On the other side of the state the story's a little different. If Eyman's Initiative 985 passes, the state's most populated highways and cities will see expansive changes to how traffic moves and transportation projects will witness an influx of funding aimed at those changes.
And yet Washington's favorite initiative pusher wonders why some people call I-985 -- the Reduce Traffic Congestion Initiative -- a westside initiative.
"They're liars," Eyman says of such people. A recent poll shows eastside support for the measure at a tepid 43 percent despite facing no organized opposition here. Eyman calls the author of the poll, Stuart Elway, "a kook. He's the most quoted, inaccurate pollster our state has."
As support out here plummets, the likelihood the initiative will succeed drops as well. In July, Elway showed statewide support at 58 percent. It's at 51 percent now. And as time wears on, the crowd against the initiative grows larger... liars, kooks and all.
According to Eyman, the No. 1 annoyance facing Lilac City commuters is the time spent stuck at a red light, not idling on a clogged freeway. Eyman considers waiting at a red light traffic congestion.
Mark Serbousek, director of the City of Spokane's street department, says it's more complicated than that. "For the most part, our signals are pretty close. ... They're in pretty good shape," Serbousek says. "The complexity that we're dealing with is far above what everybody understands [about] what we have to do."
Most of Spokane's busiest thoroughfares are hooked into the ACTRA system, adaptive software that controls signals along corridors of traffic, factoring in different variables such as the duration of rush hour, the distance between lights and the amount of cars in a "platoon" behind each red light.
"This is a mechanical system... it has bleeps," admits Serbousek, before adding that it is otherwise reliable.
Al Gilson, spokesman for the Washington State Department of Transportation, won't comment on the initiative itself, but he does have something to say about which traffic signals in the area have synchronization systems. "They all do," he says. "We work on traffic synchronization all the time."
He says a good example of an evolving traffic corridor is Sullivan Road near the Spokane Valley Mall. After the mall and Wal-Mart were built, traffic patterns along the route shifted and engineers attempted to synchronize the lights accordingly. "We had to wait a while to see what traffic was going to do."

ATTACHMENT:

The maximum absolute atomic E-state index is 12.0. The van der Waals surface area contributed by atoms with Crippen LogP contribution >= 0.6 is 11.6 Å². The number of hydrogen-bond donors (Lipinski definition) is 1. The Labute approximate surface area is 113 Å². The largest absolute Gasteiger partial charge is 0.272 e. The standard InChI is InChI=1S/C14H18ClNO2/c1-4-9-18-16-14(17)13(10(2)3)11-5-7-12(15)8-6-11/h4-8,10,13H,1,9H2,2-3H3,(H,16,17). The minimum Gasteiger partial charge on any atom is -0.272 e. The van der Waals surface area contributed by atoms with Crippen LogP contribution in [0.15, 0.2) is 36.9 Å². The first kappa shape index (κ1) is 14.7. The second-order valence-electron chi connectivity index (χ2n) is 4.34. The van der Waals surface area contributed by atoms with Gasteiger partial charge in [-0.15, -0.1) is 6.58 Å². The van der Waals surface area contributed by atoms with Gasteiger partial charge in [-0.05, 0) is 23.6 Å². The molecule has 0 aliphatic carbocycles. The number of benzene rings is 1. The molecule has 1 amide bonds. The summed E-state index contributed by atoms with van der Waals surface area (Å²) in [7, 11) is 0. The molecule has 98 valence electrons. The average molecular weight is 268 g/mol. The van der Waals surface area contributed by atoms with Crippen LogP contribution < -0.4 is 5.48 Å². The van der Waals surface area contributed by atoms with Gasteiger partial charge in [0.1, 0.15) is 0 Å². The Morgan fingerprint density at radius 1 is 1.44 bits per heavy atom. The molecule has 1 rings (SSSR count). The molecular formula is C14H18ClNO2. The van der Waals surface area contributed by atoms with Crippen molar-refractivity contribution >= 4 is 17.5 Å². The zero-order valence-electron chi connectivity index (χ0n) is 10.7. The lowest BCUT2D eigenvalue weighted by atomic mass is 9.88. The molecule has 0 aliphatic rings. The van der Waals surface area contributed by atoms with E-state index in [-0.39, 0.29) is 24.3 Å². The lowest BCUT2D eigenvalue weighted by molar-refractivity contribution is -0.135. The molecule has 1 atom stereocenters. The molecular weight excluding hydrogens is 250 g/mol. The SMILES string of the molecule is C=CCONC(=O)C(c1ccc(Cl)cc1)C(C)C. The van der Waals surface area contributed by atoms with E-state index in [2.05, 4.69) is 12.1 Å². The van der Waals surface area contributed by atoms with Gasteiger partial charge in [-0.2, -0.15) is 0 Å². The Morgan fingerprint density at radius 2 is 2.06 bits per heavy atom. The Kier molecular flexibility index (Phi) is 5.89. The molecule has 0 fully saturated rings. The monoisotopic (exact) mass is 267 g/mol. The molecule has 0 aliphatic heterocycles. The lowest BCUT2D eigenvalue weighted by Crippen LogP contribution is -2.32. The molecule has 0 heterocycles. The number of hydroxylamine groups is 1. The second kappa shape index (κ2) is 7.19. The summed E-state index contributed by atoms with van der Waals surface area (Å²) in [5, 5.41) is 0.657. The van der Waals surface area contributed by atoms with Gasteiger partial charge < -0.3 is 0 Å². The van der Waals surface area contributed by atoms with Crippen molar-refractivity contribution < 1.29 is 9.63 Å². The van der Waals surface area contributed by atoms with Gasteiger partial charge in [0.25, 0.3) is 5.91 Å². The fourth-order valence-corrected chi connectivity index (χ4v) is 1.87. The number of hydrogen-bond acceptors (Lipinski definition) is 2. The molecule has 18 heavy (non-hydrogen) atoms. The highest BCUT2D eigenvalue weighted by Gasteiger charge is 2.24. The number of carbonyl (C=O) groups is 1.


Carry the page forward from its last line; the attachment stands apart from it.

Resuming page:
All right. Forget all that. Even if it doesn't affect local traffic, Eyman says the initiative won't cost a thing. It is not a tax hike. It simply reallocates state funds.
"For the people on the east end of the state, the big (reason to vote) for this initiative: it's better than (state legislators) raising taxes. That's what they always do," Eyman argues. "No more taxes. How do I communicate that? Nine-eight-five is how you communicate that."
Dale Steadman, who served on the state's Transportation Commission until earlier this month, says almost $700 million will be transferred from the state's general fund to the new "Reduce Traffic Congestion Account."
"There's little to no value for not only Spokane but probably the entire state. [The initiative says] let's help Seattle, basically, deal with their congestion problem," says Steadman, who worked for the American Automobile Association in Spokane from 1951 to 1994 and is the former director of the Spokane Regional Transportation Council. "These funds are going to come from around the state, not just the Seattle area. ... I'm a transportation guy and I'm always looking for transportation funding, but I'm against taking funds from other, more important areas."
If passed, funding for the initiative will come from three different eastside sources. First, it will slice 15 percent from an existing car sales tax, generating about $120 million annually, according to the state's Office of Financial Management. The initiative will also tap into a state-managed public art program. The Art in Public Spaces program, also known as the one-half of 1 percent program, mandates the acquisition and placement of art in state-funded construction projects. Finally, the initiative will collect all profits from a red-light photo enforcement program Spokane plans to launch Oct. 1.
Spokane Police Officer Teresa Fuller, director of the photo enforcement program, says the program could bring in a little more than $1 million a year, before accounting for various costs and fees. The result: hundreds of thousands of dollars for the department.
The program will begin with four cameras -- northbound at Mission and Hamilton; southbound at Sprague and Browne; north and southbound at Francis and Division -- performing a dry run through October before officially beginning on Nov. 1. But Fuller is adamant that the program is not a moneymaking endeavor.
"It's a traffic safety program," she says. "This is not a monetary thing."
Nonetheless, if I-985 passes, the money will flow west, not into city coffers.
Eyman's main adversary for this campaign is Doug MacDonald, who led the state DOT from 2001 to 2007. When they're not debating the issue before various chambers of commerce, Eyman delivers some strong judgment: "Doug MacDonald is just crying like a baby, saying, 'Well, we don't like the way we're adopting these recommendations.'"
Aside from what he views as the initiative's statewide imperfections, MacDonald argues that the transportation problems facing Spokane, such as the cash-strapped North Spokane Corridor, will be ignored if Eyman succeeds.
"What this initiative says to Spokane is that the heavy-duty congestion problems are in Puget Sound and, if you don't mind, we're going to spend your money there," he says. "It's pretty clear that this money is not coming back to Spokane. ... You can guarantee it's not coming back."